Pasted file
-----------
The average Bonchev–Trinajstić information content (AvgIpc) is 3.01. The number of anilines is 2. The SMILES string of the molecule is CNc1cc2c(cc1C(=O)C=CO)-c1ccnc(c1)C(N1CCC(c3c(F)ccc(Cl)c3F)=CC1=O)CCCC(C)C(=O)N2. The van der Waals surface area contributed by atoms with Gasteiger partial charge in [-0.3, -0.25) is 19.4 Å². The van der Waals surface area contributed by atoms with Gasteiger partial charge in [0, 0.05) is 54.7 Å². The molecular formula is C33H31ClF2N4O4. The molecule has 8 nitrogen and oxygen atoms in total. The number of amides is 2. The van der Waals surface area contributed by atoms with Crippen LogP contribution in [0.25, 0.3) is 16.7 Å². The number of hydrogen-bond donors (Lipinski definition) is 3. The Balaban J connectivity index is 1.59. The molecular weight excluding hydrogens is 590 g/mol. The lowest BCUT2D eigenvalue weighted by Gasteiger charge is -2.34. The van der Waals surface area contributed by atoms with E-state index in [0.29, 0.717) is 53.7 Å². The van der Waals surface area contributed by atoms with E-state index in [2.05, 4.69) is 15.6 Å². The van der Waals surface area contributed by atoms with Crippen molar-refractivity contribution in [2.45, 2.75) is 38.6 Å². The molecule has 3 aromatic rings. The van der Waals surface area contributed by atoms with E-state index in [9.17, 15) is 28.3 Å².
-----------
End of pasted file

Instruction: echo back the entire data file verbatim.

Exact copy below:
The average Bonchev–Trinajstić information content (AvgIpc) is 3.01. The number of anilines is 2. The SMILES string of the molecule is CNc1cc2c(cc1C(=O)C=CO)-c1ccnc(c1)C(N1CCC(c3c(F)ccc(Cl)c3F)=CC1=O)CCCC(C)C(=O)N2. The van der Waals surface area contributed by atoms with Gasteiger partial charge in [-0.3, -0.25) is 19.4 Å². The van der Waals surface area contributed by atoms with Gasteiger partial charge in [0, 0.05) is 54.7 Å². The molecular formula is C33H31ClF2N4O4. The molecule has 8 nitrogen and oxygen atoms in total. The number of amides is 2. The van der Waals surface area contributed by atoms with Crippen LogP contribution in [0.25, 0.3) is 16.7 Å². The number of hydrogen-bond donors (Lipinski definition) is 3. The Balaban J connectivity index is 1.59. The molecular weight excluding hydrogens is 590 g/mol. The lowest BCUT2D eigenvalue weighted by Gasteiger charge is -2.34. The van der Waals surface area contributed by atoms with E-state index in [0.29, 0.717) is 53.7 Å². The van der Waals surface area contributed by atoms with E-state index in [2.05, 4.69) is 15.6 Å². The van der Waals surface area contributed by atoms with Crippen molar-refractivity contribution in [2.45, 2.75) is 38.6 Å². The molecule has 3 aromatic rings. The van der Waals surface area contributed by atoms with E-state index in [9.17, 15) is 28.3 Å².